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3-Buddy's Shiitake Mushrooms
It’s been a long while, but 3-Buddy’s Berry & Mushroom Farm has their fall crop of Shiitake Mushrooms available! Chemical-free, grown on oak logs, tender and delicious! For some good recipes, I recommend Googling Shiitake Mushrooms Martha Stewart Recipes.
Good Morning Locavores,
The Market is open! And it’s high time you restocked your fridges with non-Thanksgiving-leftovers. How about some fresh produce, meat, and eggs instead? There’s nothing like the detoxifying powers of kale to wipe an over-fed slate clean. I do hope everyone had a splendid Thanksgiving. I for one spent it in Denver, Colorado, where everyone lives off of delicious food and beer. Lots of beer. And lots of hiking to even things out.
A tip for the traveler: visit the New Belgium brewery in Fort Collins. It’s fantastic. And eat at ANY restaurant along Pearl Street in Boulder. Don’t bother asking if the food is sourced locally, because all of it is. Look forward to seeing you this next weekend!
And/or Black Friday, if you’re mad for consumerism. Why don’t we get trampling mobs at farmers’ markets?
I can’t believe I’m having to brake my fast from harassment via e-mail, but we could use a few volunteers for tomorrow’s food club. Not a lot, just a few. So if you could use some company with fresh produce after a few days of butter and gravy, come on!
Good morning fellow locavores,
A holiday is upon us. Thanksgiving is my favorite holiday, not primarily because I am of noble spirit and enjoy giving thanks, but because I love eating food and taking food naps. I’ve been practicing my elastic stomach exercises for weeks.
But giving thanks is important. For the 364 days of the year that don’t fall on Thanksgiving, you take most realities for granted just to keep your schedule manageable. The sun rises because it does. Your car works because it needs to take you to work. You’re healthy because you are. And, a little more relevant, the earth provides food for you because it should. If you didn’t take these things for granted, you’d spend most days curled up on the floor.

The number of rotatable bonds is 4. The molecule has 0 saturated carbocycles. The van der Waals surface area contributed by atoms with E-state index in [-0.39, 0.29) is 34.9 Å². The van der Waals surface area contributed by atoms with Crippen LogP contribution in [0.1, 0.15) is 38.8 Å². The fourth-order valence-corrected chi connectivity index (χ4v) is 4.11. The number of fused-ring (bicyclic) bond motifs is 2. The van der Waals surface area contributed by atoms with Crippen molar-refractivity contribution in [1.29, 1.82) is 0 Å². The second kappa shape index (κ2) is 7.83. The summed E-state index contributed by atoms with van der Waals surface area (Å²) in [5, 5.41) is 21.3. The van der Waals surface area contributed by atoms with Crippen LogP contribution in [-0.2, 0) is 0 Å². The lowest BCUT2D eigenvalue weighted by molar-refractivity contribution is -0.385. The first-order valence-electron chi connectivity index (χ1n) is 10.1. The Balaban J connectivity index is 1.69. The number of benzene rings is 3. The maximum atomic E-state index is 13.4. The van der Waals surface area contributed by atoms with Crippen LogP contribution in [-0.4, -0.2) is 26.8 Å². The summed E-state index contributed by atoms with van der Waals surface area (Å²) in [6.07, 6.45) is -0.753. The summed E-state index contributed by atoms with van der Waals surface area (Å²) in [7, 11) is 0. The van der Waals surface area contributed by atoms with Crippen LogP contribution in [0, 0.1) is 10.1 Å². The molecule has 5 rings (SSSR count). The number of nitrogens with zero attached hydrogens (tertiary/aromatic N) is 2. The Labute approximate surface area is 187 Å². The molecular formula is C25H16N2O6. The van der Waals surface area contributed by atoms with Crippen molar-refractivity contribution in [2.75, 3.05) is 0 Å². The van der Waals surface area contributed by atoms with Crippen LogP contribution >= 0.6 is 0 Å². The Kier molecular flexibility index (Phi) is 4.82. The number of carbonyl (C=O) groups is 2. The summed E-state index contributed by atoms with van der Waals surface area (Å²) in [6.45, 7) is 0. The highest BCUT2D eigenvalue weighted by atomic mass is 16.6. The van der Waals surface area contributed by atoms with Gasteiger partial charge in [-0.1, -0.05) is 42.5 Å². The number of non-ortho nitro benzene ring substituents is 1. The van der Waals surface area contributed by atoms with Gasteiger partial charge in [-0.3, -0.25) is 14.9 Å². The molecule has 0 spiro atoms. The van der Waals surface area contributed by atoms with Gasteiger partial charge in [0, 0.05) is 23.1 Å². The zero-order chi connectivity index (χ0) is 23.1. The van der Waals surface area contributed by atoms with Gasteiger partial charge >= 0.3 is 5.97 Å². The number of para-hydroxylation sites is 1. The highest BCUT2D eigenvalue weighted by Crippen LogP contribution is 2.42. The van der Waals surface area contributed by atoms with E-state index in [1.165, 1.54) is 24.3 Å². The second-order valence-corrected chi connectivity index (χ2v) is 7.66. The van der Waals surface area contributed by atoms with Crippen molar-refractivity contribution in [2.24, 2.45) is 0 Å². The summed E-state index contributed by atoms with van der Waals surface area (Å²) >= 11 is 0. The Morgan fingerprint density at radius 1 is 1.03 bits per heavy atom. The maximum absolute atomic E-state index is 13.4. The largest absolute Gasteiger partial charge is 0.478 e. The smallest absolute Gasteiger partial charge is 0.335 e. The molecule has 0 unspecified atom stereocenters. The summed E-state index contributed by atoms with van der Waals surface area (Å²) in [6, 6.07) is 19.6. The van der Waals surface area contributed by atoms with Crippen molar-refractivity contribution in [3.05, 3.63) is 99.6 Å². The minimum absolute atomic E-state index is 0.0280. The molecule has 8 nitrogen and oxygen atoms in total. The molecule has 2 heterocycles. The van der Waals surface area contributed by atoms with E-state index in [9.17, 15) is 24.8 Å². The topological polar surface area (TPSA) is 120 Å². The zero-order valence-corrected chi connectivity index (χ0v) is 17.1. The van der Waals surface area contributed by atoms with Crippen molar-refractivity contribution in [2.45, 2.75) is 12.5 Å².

Of course, none of these things has to happen. In the same vein, the fine people who supply are market don’t have to farm. We’re just very lucky that they chose to, otherwise we’d been eating Butterball turkeys (no real offense Mr. Butterball) this Thanksgiving. I’m finding that, with age, the care-free kind of gratitude I felt easily as a kid is fading. It’s more difficult to get silly happy about the good things in life. The sun rises, but so what? I’ve got stuff to do. So I like to take Thanksgiving as an opportunity to re-adopt my sense of childlike wonder at the world, to be thankful for the good things that didn’t have to come into my life but did. And have somehow stuck around. Such as this wonderful organization, and this great community, and these awesome growers. Thanks to all of you. As an expression of my gratitude, I shall open the market.
Maison Terre's Tea Room and Herb Shop
So I have good news and bad news. Which to start with? Twenty-five years of living hasn’t yet solved this quandary, and I wonder if it ever will.
Bad news, just because it’s shorter: the Market is closing for the week (not for good) tomorrow morning. You have less than a day to get your orders in for this Saturday-Monday! They make a mean pair. And then it’s Thanksgiving, and then what will you do?
THE Good News, because there is no other: Maison Terre has gone brick-and-mortar, i.e., opened up the Maison Terre Tea Room and Herb Shop. They’ll be serving up hot teas, gourmet lunches, organic herbs, and other fantastic Maison Terre’esque products. Check out their website for more information! I encourage you to go warm yourself with a “cuppa” (as the U.K. says, or so I’ve heard) and a Curry Chicken Salad Sandwhich with Creamy Tomato Soup. Just for example…
Best Turkey of all Time
OK. So my family came together for an early Thanksgiving celebration (plane tickets are cheaper, less Holiday craze; try it some time), and Falling Sky Farm was kind enough to sell us one of their turkeys a little ahead of schedule. My dad brined and roasted the turkey according to their recipe, and now I have to announce that this was the best turkey I have ever tasted. It was phenomenal. And this is your last chance to reserve a turkey! Do your family a favor!